Cummins named leader of B.C. Conservatives
Former MP John Cummins has been named leader of the B.C. Conservative Party.
Cummins, who was the only candidate to run for the leadership of the B.C. Conservatives, was elected by delegates at a convention in Surrey on Saturday.
In a wide-ranging speech to a room of 300 supporters following the announcement, Cummins blasted the provincial Liberals and New Democrats.
He also made his first policy announcement — a promise to scrap the carbon tax.
"Gas will be cheaper," he said.
"It will cost less to drive your kids to school. That school will have more resources because they won't be paying the carbon tax. It will cost less to buy food and for the millions of British Columbians who live outside of the urban areas where public transit isn't an option, who disproportionately pay this tax, they will find relief."
Cummins said the tax — implemented by the Gordon Campbell government in a plan to fight climate change — adds more to the cost of everything, including gas, food and clothing.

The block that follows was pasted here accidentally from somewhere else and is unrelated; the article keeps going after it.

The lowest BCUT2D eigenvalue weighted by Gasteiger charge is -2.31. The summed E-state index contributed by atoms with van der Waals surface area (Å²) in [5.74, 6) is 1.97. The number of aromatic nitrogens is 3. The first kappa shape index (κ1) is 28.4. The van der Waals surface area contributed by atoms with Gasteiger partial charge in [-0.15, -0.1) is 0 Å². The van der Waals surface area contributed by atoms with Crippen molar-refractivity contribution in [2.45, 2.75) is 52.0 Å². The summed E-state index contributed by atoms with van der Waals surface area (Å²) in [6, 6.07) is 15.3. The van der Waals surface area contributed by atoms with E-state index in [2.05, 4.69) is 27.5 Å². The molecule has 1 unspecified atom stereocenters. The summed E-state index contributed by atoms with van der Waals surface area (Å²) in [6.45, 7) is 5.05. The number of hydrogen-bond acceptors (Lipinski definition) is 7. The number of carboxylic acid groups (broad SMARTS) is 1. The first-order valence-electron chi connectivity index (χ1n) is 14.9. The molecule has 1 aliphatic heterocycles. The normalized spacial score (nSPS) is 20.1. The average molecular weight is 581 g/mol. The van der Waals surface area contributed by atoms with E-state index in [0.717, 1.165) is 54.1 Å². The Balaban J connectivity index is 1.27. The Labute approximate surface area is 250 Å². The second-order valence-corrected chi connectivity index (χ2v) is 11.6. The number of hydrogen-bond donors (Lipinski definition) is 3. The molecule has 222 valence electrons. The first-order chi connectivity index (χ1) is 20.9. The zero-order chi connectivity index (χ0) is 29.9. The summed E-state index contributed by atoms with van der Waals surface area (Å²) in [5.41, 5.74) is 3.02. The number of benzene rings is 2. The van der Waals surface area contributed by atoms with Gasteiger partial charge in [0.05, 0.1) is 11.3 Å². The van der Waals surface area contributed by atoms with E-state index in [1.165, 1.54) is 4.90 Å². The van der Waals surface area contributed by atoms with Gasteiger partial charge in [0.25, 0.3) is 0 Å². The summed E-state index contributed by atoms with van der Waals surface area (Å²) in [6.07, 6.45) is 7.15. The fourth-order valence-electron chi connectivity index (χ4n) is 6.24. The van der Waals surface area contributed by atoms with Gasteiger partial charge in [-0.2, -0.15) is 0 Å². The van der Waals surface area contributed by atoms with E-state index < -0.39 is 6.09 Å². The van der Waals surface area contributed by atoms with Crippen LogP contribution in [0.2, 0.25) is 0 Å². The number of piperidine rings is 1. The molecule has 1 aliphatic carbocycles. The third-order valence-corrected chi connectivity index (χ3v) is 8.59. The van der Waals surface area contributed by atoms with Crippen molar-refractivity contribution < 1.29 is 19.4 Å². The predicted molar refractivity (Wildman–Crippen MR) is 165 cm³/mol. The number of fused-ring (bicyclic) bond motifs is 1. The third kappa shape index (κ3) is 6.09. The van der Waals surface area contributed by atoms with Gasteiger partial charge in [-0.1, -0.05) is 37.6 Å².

He told the crowd his leadership brings a real choice for British Columbians, instead of the revolving door of Liberal and New Democrat governments.
While the party hasn't been a factor in provincial politics since 1933, organizers hope Cummins' leadership will draw more attention from voters.
Cummins came under fire earlier this month when he was quoted as saying being gay was a choice, and the human rights code shouldn't specifically protect sexual orientation.
He later issued a statement saying his comments were misinterpreted.
With files from The Canadian Press